The Dry Mixedgrass Soils
The characteristics soils of the Dry Mixedgrass Subregion are Dark Brown
Chernozems, which typically develop under grasslands. Brown Solonetz soils are common in the extreme southeast of the subregion
and in a large area north of Dinosaur Provincial
Chernozems are a typical prairie
soil. They were formed only 100,000 years ago under aerobic conditions where water flowed freely through the upper layers. They were created by the sudden and rapid addition of organic matter, along with lots of humidification.
If you were to look at a cross-section of a chernozem, you might see things like earthworm tracks and animal burrows filled in with different types of soils. Animals like these aerated the soils and were crucial in the formation of Chernozems.
Although there are many different kinds of Chernozems, there is very little difference between them. One interesting fact is that Black Chernozems are formed because of lots of precipitation in that particular area.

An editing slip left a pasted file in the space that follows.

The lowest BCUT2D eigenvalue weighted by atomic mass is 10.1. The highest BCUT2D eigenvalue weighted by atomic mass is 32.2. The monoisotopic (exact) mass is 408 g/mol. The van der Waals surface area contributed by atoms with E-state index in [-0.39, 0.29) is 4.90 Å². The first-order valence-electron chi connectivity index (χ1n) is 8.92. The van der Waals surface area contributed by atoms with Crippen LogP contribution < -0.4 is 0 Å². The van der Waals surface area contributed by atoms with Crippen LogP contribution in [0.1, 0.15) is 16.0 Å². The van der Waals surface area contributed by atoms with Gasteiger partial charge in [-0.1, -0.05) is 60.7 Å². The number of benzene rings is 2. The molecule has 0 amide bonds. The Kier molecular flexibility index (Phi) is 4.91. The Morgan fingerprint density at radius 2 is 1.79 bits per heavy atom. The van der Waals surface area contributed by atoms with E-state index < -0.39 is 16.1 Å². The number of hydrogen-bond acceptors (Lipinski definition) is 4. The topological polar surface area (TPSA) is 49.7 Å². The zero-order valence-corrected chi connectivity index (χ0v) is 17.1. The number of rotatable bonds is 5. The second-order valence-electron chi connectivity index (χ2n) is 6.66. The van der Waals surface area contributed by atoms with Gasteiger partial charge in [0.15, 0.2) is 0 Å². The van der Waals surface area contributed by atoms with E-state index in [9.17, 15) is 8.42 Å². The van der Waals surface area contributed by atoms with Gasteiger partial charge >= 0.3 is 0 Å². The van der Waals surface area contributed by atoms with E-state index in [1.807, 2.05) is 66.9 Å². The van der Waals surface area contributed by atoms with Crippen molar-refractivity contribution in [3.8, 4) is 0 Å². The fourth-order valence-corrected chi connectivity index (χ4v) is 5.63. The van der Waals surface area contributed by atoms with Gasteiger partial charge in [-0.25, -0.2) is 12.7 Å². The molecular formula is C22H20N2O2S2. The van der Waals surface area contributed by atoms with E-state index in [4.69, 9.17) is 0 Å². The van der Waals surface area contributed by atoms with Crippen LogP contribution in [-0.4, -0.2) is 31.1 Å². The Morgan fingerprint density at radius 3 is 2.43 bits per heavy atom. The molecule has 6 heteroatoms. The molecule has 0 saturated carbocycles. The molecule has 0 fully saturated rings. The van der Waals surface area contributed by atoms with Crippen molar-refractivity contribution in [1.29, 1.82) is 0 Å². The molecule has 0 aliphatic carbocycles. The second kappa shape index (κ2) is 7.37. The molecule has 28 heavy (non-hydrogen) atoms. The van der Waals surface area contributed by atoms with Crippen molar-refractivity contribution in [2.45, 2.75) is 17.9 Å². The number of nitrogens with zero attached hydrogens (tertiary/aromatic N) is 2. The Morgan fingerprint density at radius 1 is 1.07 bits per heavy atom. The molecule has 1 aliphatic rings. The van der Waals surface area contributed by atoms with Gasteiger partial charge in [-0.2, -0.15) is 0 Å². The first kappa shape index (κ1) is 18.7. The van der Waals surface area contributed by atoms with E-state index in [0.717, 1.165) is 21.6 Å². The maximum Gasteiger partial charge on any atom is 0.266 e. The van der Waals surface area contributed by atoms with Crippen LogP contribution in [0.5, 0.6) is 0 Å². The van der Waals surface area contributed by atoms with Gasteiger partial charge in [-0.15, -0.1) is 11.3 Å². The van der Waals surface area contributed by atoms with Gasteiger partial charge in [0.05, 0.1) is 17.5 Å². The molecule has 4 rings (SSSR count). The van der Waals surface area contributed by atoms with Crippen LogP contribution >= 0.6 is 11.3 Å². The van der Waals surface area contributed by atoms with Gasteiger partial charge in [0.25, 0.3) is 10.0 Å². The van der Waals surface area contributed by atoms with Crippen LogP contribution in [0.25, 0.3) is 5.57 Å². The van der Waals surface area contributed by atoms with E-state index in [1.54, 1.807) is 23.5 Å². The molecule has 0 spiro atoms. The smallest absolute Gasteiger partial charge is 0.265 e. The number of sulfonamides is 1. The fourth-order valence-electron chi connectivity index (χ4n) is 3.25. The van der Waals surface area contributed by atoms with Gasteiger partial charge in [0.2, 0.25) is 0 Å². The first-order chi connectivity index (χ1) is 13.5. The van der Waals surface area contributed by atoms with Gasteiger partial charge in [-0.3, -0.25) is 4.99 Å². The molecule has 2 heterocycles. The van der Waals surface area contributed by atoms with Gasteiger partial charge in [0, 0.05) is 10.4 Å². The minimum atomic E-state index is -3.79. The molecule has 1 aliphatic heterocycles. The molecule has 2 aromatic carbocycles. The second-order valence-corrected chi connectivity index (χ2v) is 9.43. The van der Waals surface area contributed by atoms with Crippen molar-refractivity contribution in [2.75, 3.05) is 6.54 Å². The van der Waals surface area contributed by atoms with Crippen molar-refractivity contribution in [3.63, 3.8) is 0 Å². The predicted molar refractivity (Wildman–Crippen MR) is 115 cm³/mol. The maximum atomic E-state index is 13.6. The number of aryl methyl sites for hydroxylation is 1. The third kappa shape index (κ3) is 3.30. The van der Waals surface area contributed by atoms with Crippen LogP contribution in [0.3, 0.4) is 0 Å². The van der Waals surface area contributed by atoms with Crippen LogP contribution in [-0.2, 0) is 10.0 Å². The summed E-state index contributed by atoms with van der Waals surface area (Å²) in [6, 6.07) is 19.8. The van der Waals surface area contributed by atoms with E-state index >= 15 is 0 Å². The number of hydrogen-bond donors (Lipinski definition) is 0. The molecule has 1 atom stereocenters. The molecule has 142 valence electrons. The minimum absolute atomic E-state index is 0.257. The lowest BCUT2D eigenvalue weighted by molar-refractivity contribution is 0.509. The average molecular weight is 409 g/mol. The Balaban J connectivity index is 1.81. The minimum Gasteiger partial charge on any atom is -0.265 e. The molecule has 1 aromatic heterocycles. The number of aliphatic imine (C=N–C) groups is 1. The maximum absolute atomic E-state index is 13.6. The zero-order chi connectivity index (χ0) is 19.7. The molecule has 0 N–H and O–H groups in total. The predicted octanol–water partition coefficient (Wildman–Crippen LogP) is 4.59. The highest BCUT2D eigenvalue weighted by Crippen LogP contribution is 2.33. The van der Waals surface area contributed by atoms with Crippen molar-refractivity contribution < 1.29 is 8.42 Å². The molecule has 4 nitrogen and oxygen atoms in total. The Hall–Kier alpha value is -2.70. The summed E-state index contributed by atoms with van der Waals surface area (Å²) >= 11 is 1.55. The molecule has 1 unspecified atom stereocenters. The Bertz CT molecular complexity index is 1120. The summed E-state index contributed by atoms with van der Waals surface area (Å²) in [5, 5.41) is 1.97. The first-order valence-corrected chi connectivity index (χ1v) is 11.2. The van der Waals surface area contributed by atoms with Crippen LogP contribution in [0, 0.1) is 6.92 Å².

Chernozems are generally dry, and as such, can only support vegetation like tall grasses. Sometimes, though, patches of
deciduous woodlands can grow as well.
Solonetz is a typical prairie soil, like the Chernozems, and they're usually found together. Solonetz soils are most common in areas where the amount of rain is less than the amount of transevaporation from the soil. Because of that, there is usually not enough moisture in the soil to support a complete plant cover. The pH of the soil is also too high to grow much vegetation.
Solonetz soils were formed during the Holocene
period, and are made up of unconsolidated materials, including glacial deposits. They are confined to flat or gently rolling areas, but are absent from depressions where the water table comes near the surface.
Information provided by and printed with the permission of Alberta
Community Development, Parks
and Protected Areas.